• Outbreaks of scabies in a residential or nursing home should be referred to Public Health. All residents, staff, and their families are treated simultaneously on an agreed treatment date.
  • The risk of transmission of scabies is low in schools and children can return to school after the first application of treatment has been completed.
  • Treatment of itch:
    • Antihistamines are of little help in treating pruritus. A sedative oral antihistamine at night may help with sleeping and so reduce scratching.
    • Crotamiton cream or lotion has soothing qualities and may help to relieve the itch caused by scabies.
    • Low-dose steroid creams or simple emollients and moisturisers stored in the fridge may also ease discomfort.
  • Suspect treatment failure where:
    • Itching persists >6 weeks after the first application of an insecticide.
    • Treatment was not applied as instructed or unco-ordinated between close contacts.
    • New burrows appear.
    If incorrectly applied treatment has failed, repeat, ensuring all are clear as to instructions. Where correctly applied treatment has been ineffective, give a course of a different parasiticidal preparation. This reduces the development of resistance to the medication.
  • Secondary bacterial infections should be treated with antibiotics if significant.
  • The British Association for Sexual Health and HIV (BASSH) guidelines, developed for use in GUM clinics, suggest that those with scabies should be offered full STI screening, as there is anecdotal evidence that rates of other infections are similar to other attendees.[14]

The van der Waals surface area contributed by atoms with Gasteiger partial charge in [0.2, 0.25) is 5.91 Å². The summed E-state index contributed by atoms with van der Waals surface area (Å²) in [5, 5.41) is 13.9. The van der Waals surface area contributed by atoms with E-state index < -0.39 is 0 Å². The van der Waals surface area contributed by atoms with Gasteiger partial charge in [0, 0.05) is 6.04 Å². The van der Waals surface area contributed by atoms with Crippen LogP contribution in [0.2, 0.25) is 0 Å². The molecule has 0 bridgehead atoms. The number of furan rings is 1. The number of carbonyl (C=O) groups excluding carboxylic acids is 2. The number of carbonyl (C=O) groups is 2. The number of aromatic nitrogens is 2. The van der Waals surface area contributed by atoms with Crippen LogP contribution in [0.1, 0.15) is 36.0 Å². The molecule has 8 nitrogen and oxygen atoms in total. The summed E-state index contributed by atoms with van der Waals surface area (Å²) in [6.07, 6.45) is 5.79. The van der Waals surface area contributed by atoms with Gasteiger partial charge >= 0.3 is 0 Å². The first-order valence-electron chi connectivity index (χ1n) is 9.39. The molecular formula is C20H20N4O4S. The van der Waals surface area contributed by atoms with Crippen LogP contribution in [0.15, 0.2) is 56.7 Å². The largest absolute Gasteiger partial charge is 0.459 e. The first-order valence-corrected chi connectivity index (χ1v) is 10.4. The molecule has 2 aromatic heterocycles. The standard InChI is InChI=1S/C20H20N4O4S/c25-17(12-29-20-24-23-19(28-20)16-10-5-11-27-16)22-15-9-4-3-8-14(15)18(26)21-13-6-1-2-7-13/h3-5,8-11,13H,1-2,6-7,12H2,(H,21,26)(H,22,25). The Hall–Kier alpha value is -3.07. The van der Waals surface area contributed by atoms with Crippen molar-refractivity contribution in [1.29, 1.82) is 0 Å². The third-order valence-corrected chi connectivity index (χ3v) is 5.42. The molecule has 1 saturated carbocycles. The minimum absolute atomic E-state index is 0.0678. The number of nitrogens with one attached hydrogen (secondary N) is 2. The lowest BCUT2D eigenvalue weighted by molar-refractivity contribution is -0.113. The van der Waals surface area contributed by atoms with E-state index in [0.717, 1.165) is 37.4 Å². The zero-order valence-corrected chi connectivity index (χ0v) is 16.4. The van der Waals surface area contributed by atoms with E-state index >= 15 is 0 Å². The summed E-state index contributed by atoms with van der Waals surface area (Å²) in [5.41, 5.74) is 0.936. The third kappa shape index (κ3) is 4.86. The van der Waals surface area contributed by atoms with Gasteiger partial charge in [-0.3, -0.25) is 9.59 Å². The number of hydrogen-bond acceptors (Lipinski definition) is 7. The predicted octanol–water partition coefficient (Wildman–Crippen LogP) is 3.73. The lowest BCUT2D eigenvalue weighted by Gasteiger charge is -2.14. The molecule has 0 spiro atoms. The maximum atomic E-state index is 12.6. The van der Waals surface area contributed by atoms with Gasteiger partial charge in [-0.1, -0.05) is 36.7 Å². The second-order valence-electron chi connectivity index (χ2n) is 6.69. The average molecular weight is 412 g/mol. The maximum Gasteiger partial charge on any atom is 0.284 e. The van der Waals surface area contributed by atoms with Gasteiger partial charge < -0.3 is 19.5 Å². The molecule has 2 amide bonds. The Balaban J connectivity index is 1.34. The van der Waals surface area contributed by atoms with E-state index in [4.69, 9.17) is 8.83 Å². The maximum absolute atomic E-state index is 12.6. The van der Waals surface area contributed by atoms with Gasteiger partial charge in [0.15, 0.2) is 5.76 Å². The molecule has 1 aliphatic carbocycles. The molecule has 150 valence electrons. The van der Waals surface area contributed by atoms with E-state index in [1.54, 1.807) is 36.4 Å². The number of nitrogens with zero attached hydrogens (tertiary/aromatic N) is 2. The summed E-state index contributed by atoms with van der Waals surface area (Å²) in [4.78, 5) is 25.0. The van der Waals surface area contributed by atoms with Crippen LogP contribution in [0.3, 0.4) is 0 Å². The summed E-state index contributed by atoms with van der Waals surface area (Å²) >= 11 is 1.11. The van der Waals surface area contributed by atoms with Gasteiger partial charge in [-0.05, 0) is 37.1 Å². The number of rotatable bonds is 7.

• Scabies can cause flaring or reactivation of eczema or psoriasis.
  • Secondary bacterial infection. This is a cause of much morbidity and mortality, especially in the developing world. Particularly involved are Staphylococcus aureus or Streptococcus pyogenes. Cellulitis, impetigo and abscesses may be the result, and bacterial skin infection can further predispose to invasive infection and sepsis. S. pyogenes infection secondary to scabies is a risk factor for acute post-streptococcal glomerulonephritis and possibly acute rheumatic fever. Crusted scabies has a high mortality rate due to secondary sepsis in the immunosuppressed.
  • Scabies nodules may require intranodular corticosteroid injection for complete resolution.
  • Those whose immunity is highly sensitive can present with extensive dermatitis or even erythroderma.
  • Scabies has social stigma and may cause psychological harm with persistent delusions of parasitosis, shame or guilt.
  • Scabies persists indefinitely unless treated. Treatment, if applied correctly, has a high chance of cure. In endemic areas, re-infestation is likely.